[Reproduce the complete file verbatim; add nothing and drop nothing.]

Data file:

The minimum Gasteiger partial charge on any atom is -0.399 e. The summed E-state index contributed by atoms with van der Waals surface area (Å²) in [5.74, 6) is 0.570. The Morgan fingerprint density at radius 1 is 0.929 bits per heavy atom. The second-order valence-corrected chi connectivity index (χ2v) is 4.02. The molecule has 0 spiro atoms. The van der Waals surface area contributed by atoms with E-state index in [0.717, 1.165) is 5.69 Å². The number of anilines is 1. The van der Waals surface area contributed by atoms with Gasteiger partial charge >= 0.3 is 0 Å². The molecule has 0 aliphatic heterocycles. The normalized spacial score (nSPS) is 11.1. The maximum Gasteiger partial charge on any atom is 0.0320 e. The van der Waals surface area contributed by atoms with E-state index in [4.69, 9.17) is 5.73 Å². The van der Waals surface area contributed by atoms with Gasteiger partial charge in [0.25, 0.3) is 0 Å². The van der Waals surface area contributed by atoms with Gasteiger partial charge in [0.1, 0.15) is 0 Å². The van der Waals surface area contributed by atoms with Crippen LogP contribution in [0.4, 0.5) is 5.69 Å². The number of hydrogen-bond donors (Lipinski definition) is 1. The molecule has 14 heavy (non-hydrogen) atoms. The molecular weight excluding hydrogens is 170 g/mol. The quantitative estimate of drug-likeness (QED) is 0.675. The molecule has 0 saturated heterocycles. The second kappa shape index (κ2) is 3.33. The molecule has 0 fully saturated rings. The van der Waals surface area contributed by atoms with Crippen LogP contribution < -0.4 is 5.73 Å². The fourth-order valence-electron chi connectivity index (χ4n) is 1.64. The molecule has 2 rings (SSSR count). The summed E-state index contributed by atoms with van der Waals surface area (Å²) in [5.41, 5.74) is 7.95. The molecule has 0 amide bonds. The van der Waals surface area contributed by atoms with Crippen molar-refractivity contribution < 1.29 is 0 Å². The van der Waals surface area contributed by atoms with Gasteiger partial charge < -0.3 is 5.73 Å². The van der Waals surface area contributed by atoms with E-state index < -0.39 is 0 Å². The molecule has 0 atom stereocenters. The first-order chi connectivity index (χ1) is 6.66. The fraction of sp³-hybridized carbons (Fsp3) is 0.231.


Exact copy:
The minimum Gasteiger partial charge on any atom is -0.399 e. The summed E-state index contributed by atoms with van der Waals surface area (Å²) in [5.74, 6) is 0.570. The Morgan fingerprint density at radius 1 is 0.929 bits per heavy atom. The second-order valence-corrected chi connectivity index (χ2v) is 4.02. The molecule has 0 spiro atoms. The van der Waals surface area contributed by atoms with E-state index in [0.717, 1.165) is 5.69 Å². The number of anilines is 1. The van der Waals surface area contributed by atoms with Gasteiger partial charge >= 0.3 is 0 Å². The molecule has 0 aliphatic heterocycles. The normalized spacial score (nSPS) is 11.1. The maximum Gasteiger partial charge on any atom is 0.0320 e. The van der Waals surface area contributed by atoms with E-state index in [4.69, 9.17) is 5.73 Å². The van der Waals surface area contributed by atoms with Gasteiger partial charge in [0.25, 0.3) is 0 Å². The van der Waals surface area contributed by atoms with Gasteiger partial charge in [0.1, 0.15) is 0 Å². The van der Waals surface area contributed by atoms with Crippen LogP contribution in [0.4, 0.5) is 5.69 Å². The number of hydrogen-bond donors (Lipinski definition) is 1. The molecule has 14 heavy (non-hydrogen) atoms. The molecular weight excluding hydrogens is 170 g/mol. The quantitative estimate of drug-likeness (QED) is 0.675. The molecule has 0 saturated heterocycles. The second kappa shape index (κ2) is 3.33. The molecule has 0 fully saturated rings. The van der Waals surface area contributed by atoms with Crippen LogP contribution < -0.4 is 5.73 Å². The fourth-order valence-electron chi connectivity index (χ4n) is 1.64. The molecule has 2 rings (SSSR count). The summed E-state index contributed by atoms with van der Waals surface area (Å²) in [5.41, 5.74) is 7.95. The molecule has 0 amide bonds. The van der Waals surface area contributed by atoms with Crippen molar-refractivity contribution < 1.29 is 0 Å². The van der Waals surface area contributed by atoms with Gasteiger partial charge < -0.3 is 5.73 Å². The van der Waals surface area contributed by atoms with E-state index < -0.39 is 0 Å². The molecule has 0 atom stereocenters. The first-order chi connectivity index (χ1) is 6.66. The fraction of sp³-hybridized carbons (Fsp3) is 0.231.